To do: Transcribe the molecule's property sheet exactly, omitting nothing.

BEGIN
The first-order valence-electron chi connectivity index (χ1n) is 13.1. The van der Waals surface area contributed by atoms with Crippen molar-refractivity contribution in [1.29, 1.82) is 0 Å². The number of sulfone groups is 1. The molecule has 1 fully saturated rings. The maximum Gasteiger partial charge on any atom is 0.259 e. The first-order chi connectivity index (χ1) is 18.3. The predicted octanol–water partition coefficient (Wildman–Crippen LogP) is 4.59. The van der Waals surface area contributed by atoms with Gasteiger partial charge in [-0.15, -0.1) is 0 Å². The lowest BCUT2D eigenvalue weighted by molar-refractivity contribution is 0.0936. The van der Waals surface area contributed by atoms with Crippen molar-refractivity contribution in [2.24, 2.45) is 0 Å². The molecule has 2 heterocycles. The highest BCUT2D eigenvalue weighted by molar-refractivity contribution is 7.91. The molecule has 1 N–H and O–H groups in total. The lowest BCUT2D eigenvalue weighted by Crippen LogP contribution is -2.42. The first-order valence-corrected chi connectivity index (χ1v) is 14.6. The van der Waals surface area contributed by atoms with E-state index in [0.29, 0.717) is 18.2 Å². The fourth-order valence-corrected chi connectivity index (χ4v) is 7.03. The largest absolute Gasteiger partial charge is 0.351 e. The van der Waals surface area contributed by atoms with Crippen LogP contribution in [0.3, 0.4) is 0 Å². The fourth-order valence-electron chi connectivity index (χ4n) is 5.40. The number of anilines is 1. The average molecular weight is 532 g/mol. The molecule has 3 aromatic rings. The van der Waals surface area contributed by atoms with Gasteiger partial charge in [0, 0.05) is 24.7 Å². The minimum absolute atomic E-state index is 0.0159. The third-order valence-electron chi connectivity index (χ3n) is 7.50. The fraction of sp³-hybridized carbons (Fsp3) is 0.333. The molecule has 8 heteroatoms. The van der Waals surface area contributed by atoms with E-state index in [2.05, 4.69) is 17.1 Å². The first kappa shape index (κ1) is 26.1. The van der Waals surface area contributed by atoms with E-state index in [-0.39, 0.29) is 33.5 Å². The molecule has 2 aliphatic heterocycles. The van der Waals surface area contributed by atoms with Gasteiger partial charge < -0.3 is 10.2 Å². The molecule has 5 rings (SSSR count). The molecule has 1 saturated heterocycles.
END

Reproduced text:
The first-order valence-electron chi connectivity index (χ1n) is 13.1. The van der Waals surface area contributed by atoms with Crippen molar-refractivity contribution in [1.29, 1.82) is 0 Å². The number of sulfone groups is 1. The molecule has 1 fully saturated rings. The maximum Gasteiger partial charge on any atom is 0.259 e. The first-order chi connectivity index (χ1) is 18.3. The predicted octanol–water partition coefficient (Wildman–Crippen LogP) is 4.59. The van der Waals surface area contributed by atoms with Gasteiger partial charge in [-0.15, -0.1) is 0 Å². The lowest BCUT2D eigenvalue weighted by molar-refractivity contribution is 0.0936. The van der Waals surface area contributed by atoms with Crippen molar-refractivity contribution in [2.24, 2.45) is 0 Å². The molecule has 2 heterocycles. The highest BCUT2D eigenvalue weighted by molar-refractivity contribution is 7.91. The molecule has 1 N–H and O–H groups in total. The lowest BCUT2D eigenvalue weighted by Crippen LogP contribution is -2.42. The first-order valence-corrected chi connectivity index (χ1v) is 14.6. The van der Waals surface area contributed by atoms with E-state index in [0.29, 0.717) is 18.2 Å². The fourth-order valence-corrected chi connectivity index (χ4v) is 7.03. The largest absolute Gasteiger partial charge is 0.351 e. The van der Waals surface area contributed by atoms with Crippen LogP contribution in [0.3, 0.4) is 0 Å². The fourth-order valence-electron chi connectivity index (χ4n) is 5.40. The number of anilines is 1. The average molecular weight is 532 g/mol. The molecule has 3 aromatic rings. The van der Waals surface area contributed by atoms with Gasteiger partial charge in [0, 0.05) is 24.7 Å². The minimum absolute atomic E-state index is 0.0159. The third-order valence-electron chi connectivity index (χ3n) is 7.50. The fraction of sp³-hybridized carbons (Fsp3) is 0.333. The molecule has 8 heteroatoms. The van der Waals surface area contributed by atoms with E-state index in [2.05, 4.69) is 17.1 Å². The first kappa shape index (κ1) is 26.1. The van der Waals surface area contributed by atoms with E-state index in [-0.39, 0.29) is 33.5 Å². The molecule has 2 aliphatic heterocycles. The van der Waals surface area contributed by atoms with Gasteiger partial charge < -0.3 is 10.2 Å². The molecule has 5 rings (SSSR count). The molecule has 1 saturated heterocycles.